> invoked just does not return though it's process appears to be still
    > executing.
    >
    > I have no idea what is happening here. I am specualting as to whether
    > I've got ahead of telnetd before it's marshalled its responses. So, I
    > think some further TCP/IP research wopuld be beneficial at this point.
    >
    > Regards
    >


    This is one of those times when you really NEED an analyser. The
    next best thing is to add a routine that logs the length and
    content of every read() call. You CAN be sure that the underlying
    TCP will not lose data. The most common problem is either
    ignoring the length returned from read(), assuming the entire
    buffer has been filled or that the entire sent message arrives in
    one lump.

    Not having a firm way (except time) to know for sure that the
    sender has finished is a bind. I have seen servers that upon
    receiving a connection, put CR FL in the first packet, then some
    telnet negotiation in the second (DO ECHO etc) and a login prompt
    in the third.

    I have also seen a server that took 60.2 seconds to send the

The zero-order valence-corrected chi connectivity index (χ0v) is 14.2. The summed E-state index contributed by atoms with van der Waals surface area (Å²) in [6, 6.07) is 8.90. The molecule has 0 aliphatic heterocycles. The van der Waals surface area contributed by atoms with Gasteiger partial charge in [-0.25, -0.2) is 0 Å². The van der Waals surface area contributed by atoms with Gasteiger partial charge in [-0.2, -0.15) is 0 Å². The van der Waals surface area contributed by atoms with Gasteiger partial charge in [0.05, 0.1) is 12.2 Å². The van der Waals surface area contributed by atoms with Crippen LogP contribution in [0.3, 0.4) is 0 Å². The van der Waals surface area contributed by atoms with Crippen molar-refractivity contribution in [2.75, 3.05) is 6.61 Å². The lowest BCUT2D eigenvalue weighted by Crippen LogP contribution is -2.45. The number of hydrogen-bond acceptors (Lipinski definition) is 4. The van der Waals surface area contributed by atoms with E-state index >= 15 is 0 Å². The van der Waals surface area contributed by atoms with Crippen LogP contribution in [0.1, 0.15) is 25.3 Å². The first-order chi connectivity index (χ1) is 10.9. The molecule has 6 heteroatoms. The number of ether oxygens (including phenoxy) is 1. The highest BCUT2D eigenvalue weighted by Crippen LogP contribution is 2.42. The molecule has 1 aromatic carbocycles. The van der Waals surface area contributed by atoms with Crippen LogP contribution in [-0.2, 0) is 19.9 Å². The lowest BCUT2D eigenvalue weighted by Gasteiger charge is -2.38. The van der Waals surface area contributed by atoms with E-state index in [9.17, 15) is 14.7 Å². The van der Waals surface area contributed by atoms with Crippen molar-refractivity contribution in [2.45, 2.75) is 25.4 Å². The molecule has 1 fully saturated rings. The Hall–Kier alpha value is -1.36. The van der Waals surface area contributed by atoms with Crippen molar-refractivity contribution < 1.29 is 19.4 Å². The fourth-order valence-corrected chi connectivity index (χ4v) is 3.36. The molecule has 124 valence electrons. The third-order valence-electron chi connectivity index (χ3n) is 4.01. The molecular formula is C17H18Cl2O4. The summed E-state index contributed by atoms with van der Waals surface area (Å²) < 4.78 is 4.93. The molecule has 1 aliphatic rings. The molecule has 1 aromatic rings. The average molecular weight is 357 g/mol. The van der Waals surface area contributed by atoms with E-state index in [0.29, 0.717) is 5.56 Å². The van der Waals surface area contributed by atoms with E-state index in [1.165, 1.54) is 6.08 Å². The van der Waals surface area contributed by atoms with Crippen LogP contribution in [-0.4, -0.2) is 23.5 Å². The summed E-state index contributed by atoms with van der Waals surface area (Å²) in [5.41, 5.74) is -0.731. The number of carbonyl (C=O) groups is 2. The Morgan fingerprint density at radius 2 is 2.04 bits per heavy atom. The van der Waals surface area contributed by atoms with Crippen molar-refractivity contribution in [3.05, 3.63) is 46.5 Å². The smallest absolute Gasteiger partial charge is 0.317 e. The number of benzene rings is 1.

login prompt after accepting a connection (turned out to be a DNS
    configuration error - go figure).

    The Cog
    Cantankerous Old Git, Jul 26, 2005
    #6
  7. final74

    final74 Guest

    Thanks 'Cog'

    I've been logging the content all along as you adivsed. It's awkward
    because it's intermittent. Once I've read the stream I pass the buffer
    to my logging routine which loops through buf.length bytes and writes
    them off to a file. If I have determined there is more data to come, or
    I want to issue a shell command over the telnet connection, I send data
    over the stream, flush() the stream then start reading again. It's at
    this point that the read just sits there.

    I'll post again if, when I hit upon the answer!

    Rgds
    final74, Jul 27, 2005
    #7